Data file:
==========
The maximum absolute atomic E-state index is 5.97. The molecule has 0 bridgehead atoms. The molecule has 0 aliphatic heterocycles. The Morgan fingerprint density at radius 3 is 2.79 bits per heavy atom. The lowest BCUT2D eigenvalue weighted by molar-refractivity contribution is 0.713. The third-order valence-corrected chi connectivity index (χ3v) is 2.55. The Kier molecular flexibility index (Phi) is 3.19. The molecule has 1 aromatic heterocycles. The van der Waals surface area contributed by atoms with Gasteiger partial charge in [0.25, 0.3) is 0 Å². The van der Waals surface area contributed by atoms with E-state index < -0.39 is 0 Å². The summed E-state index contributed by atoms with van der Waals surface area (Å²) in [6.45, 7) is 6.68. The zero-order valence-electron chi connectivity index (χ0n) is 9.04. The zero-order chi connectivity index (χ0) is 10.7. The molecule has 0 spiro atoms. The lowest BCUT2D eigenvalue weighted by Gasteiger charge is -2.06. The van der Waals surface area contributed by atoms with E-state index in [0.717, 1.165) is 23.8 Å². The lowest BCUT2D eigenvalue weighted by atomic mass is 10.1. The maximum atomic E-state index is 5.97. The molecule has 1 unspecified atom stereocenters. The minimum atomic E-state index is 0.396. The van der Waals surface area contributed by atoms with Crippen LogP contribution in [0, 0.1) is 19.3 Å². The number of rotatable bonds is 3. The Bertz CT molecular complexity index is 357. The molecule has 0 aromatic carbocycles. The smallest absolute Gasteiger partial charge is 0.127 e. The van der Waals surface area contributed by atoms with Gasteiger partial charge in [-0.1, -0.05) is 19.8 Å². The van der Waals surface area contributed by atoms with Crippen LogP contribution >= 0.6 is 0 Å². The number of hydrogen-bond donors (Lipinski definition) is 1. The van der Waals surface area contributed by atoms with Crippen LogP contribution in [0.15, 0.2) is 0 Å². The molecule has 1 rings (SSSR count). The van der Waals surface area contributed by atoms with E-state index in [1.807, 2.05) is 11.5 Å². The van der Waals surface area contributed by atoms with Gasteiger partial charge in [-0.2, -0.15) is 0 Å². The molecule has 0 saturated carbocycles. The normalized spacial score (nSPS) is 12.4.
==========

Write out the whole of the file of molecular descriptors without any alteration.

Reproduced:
The maximum absolute atomic E-state index is 5.97. The molecule has 0 bridgehead atoms. The molecule has 0 aliphatic heterocycles. The Morgan fingerprint density at radius 3 is 2.79 bits per heavy atom. The lowest BCUT2D eigenvalue weighted by molar-refractivity contribution is 0.713. The third-order valence-corrected chi connectivity index (χ3v) is 2.55. The Kier molecular flexibility index (Phi) is 3.19. The molecule has 1 aromatic heterocycles. The van der Waals surface area contributed by atoms with Gasteiger partial charge in [0.25, 0.3) is 0 Å². The van der Waals surface area contributed by atoms with E-state index < -0.39 is 0 Å². The summed E-state index contributed by atoms with van der Waals surface area (Å²) in [6.45, 7) is 6.68. The zero-order valence-electron chi connectivity index (χ0n) is 9.04. The zero-order chi connectivity index (χ0) is 10.7. The molecule has 0 spiro atoms. The lowest BCUT2D eigenvalue weighted by Gasteiger charge is -2.06. The van der Waals surface area contributed by atoms with E-state index in [0.717, 1.165) is 23.8 Å². The lowest BCUT2D eigenvalue weighted by atomic mass is 10.1. The maximum atomic E-state index is 5.97. The molecule has 1 unspecified atom stereocenters. The minimum atomic E-state index is 0.396. The van der Waals surface area contributed by atoms with Crippen LogP contribution in [0, 0.1) is 19.3 Å². The number of rotatable bonds is 3. The Bertz CT molecular complexity index is 357. The molecule has 0 aromatic carbocycles. The smallest absolute Gasteiger partial charge is 0.127 e. The van der Waals surface area contributed by atoms with Gasteiger partial charge in [-0.1, -0.05) is 19.8 Å². The van der Waals surface area contributed by atoms with Crippen LogP contribution >= 0.6 is 0 Å². The number of hydrogen-bond donors (Lipinski definition) is 1. The van der Waals surface area contributed by atoms with Crippen LogP contribution in [0.15, 0.2) is 0 Å². The molecule has 1 rings (SSSR count). The van der Waals surface area contributed by atoms with E-state index in [1.807, 2.05) is 11.5 Å². The van der Waals surface area contributed by atoms with Gasteiger partial charge in [-0.2, -0.15) is 0 Å². The molecule has 0 saturated carbocycles. The normalized spacial score (nSPS) is 12.4.